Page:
Denmark sets out phased embodied carbon targets for buildings

Denmark sets out phased embodied carbon targets for buildings

Denmark is set to introduce embodied carbon targets into the country’s building regulations, a policy which has been backed with cross-parliamentary support.

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The National Strategy for Sustainable Construction constitutes the government's action plan for the construction sector, and builds on a number of policy agreements, concluded since the current Danish government formed in 2019, to reduce construction emissions and help achieve the country’s 70 per cent reduction target by 2030.

The policy sets out a staged phasing in and tightening of targets combining embodied CO2 emissions and operational CO2 emissions for buildings, including separate requirements initially for larger and smaller buildings. Buildings below 1,000 m2 will initially only be required to calculate the life cycle assessment (LCA), while buildings over 1,000 m2 will also be required to meet embodied CO2 equivalent (CO2e) limits, which includes CO2 and other greenhouse gases converted into equivalent values of global warming potential.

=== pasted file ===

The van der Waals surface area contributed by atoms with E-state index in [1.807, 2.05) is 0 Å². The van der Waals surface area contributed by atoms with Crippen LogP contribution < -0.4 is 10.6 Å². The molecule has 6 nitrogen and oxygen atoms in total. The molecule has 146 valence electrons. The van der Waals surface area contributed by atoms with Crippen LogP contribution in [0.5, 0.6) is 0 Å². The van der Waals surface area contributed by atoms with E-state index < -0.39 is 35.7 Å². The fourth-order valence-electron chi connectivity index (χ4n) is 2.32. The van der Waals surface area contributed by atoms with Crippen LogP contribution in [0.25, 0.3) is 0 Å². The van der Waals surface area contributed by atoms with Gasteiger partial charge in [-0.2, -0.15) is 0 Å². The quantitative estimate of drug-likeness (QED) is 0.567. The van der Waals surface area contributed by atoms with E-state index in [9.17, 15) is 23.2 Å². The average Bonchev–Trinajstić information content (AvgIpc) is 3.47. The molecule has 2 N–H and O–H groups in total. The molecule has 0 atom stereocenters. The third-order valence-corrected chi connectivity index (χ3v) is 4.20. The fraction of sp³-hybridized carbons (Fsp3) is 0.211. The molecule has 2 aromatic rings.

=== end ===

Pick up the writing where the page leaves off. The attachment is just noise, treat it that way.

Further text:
The policy will also include more ambitious voluntary targets, building on the test phase of the voluntary sustainability class in 2020, which includes a requirement for LCA calculation.

Denmark table

The policy is all the more remarkable in that it was backed with cross-parliamentary support, including the Social Democrat-led coalition of centre left, left and socialist green parties, as well as all main opposition parties, including centre right and populist right parties. The negotiation of the agreement among such a broad range of political parties should ensure its stability, with the parties to the agreement committing to meeting again in 2023, 2025 and 2027 to tighten embodied CO2e targets based on the latest knowledge and data.

The announcement follows progress from a number of European countries in tackling embodied carbon, which is estimated to contribute 11 per cent of global greenhouse gas emissions annually. The Netherlands was the first country in the world to require life cycle assessments on new buildings, in a regulation which came into force in January 2013, with France and the Nordic countries subsequently developing regulations on embodied carbon in buildings.


Last modified on Thursday, 01 April 2021 14:37